From an email sent by John Stauber of Defend the Press:
The news broke in an article in the Honolulu Advertiser.
This is a great victory for journalist Sarah Olson and our Defend the Press coalition. It is a testament to what one determined and courageous reporter can accomplish in the face of government intimidation. These subpoenas were quite simply an effort to harass journalists who are reporting on the growing anti-war sentiment among rank and file soldiers. It strikes a blow for press freedom and for free speech.
In a news release Sarah Olson made a statement which reads in part, "Personally, I am pleased that the Army no longer seeks my participation in their prosecution of Lieutenant Watada. Far more importantly, this should be seen as a victory for the rights of journalists in the U.S. to gather and disseminate news free from government intervention, and for the rights of individuals to express personal, political opinions to journalists without fear of retribution or censure. … Journalists are subpoenaed with an alarming frequency, and when they do not cooperate they are sometimes imprisoned. Videographer Josh Wolf has languished in federal prison for over 160 days, after refusing to give federal grand jury investigators his unpublished video out takes. It is clear that we must continue to demand that the separation between press and government be strong, and that the press be a platform for all perspectives, regardless of their popularity with the current administration."
"While I am glad to see the subpoena against me in this court-martial dismissed," Olson adds, "I still worry about the US military using this tactic to chill dissenting voices and whistle blowers from coming forward in the future. We need to be vigilant at this critical time in our country's history in order to push back against these tactics."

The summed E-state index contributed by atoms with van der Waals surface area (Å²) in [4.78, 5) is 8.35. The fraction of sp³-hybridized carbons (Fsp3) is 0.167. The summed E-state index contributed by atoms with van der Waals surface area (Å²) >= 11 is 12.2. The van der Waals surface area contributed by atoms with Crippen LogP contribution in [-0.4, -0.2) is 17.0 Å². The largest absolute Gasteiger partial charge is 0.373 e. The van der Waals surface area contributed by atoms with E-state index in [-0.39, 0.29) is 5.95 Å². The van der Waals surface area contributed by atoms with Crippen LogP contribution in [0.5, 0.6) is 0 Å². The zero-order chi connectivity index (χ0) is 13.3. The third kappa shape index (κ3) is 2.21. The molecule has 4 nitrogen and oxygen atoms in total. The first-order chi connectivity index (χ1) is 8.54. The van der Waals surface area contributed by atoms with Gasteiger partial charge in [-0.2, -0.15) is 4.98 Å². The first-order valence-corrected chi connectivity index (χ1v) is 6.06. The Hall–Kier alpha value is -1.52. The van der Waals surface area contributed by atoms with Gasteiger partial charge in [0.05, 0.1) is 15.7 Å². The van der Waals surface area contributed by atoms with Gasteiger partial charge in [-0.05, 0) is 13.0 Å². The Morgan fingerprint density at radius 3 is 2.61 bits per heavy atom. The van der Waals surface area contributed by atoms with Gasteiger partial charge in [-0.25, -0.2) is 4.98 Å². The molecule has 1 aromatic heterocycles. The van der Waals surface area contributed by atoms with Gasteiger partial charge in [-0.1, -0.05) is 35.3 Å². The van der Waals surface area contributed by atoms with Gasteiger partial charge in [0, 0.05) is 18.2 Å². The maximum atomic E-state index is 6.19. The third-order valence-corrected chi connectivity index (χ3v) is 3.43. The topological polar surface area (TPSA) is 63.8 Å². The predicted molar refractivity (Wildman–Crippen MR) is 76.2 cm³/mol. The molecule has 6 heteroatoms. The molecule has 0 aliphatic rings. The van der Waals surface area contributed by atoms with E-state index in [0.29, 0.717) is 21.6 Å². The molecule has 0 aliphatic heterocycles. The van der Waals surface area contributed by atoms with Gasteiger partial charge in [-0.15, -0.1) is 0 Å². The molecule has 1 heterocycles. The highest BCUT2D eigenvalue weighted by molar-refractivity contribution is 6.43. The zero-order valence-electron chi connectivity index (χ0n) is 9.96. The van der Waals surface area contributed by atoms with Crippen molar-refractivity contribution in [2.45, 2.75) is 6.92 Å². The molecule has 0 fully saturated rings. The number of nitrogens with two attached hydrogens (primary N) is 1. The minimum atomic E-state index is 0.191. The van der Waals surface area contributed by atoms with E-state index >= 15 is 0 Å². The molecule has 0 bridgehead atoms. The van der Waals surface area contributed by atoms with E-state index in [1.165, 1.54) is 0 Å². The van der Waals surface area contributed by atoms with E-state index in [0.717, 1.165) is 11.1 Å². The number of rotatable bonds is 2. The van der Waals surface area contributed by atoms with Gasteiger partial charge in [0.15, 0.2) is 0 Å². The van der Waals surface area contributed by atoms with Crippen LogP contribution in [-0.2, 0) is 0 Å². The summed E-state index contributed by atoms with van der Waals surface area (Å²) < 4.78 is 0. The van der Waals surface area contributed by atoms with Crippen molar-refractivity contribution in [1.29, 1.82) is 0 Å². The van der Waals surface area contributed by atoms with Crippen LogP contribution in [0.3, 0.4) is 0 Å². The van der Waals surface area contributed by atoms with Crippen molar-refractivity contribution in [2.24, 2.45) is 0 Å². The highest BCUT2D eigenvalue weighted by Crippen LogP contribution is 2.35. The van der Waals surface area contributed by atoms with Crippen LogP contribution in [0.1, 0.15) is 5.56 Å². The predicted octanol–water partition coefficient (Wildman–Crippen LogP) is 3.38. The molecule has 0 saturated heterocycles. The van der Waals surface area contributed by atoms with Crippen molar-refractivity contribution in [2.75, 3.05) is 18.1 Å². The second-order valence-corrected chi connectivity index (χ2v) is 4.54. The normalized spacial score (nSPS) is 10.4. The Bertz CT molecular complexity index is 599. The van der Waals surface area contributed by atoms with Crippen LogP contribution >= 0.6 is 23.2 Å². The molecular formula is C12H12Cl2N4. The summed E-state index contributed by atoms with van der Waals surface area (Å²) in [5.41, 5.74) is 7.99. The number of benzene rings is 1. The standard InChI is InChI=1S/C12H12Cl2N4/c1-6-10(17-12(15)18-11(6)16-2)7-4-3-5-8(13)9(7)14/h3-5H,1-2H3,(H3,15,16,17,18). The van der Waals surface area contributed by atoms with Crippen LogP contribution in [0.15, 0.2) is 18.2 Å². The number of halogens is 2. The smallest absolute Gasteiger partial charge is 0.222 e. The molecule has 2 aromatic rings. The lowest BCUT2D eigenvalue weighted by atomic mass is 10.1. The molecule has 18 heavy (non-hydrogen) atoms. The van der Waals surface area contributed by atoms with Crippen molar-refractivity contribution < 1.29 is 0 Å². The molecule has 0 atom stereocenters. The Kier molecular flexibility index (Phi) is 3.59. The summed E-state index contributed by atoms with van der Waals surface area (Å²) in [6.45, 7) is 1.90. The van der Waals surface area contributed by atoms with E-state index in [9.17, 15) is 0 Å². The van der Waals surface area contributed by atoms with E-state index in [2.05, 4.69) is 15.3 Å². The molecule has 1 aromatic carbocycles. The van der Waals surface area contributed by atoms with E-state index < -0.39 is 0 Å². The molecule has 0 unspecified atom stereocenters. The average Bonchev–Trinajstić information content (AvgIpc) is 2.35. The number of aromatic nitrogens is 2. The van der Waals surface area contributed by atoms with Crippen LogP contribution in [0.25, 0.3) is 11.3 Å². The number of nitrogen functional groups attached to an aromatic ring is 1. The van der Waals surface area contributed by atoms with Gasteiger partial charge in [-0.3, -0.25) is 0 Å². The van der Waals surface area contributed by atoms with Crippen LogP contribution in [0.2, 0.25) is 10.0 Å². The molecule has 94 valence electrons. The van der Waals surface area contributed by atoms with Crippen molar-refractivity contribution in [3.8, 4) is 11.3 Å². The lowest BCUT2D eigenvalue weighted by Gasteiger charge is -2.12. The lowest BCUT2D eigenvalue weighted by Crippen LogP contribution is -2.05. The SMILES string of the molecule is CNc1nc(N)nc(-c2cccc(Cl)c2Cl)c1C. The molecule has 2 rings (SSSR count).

On Thursday, February 1st, the Defend the Press coalition and Sarah Olson will hold a news conference in Washington, DC, at The National Press Club to celebrate this victory and address the ongoing fight for press freedom.
The Center for Media and Democracy founded the Defend the Press coalition on January 24, 2007. Among its supporters are notable journalists, authors and free speech activists including Phil Donahue, producer and commentator; Sydney Schanberg, author; Linda K. Foley, president, The Newspaper Guild-CWA; Larry Gross, director, School of Communication, Annenberg School, USC; Tony Kushner, playwright; Robert McChesney, founder, Free Press; Geneva Overholser, professor, University of Missouri School of Journalism; Gloria Steinem, publisher, journalist; Jerry Zremski, journalist and president, National Press Club.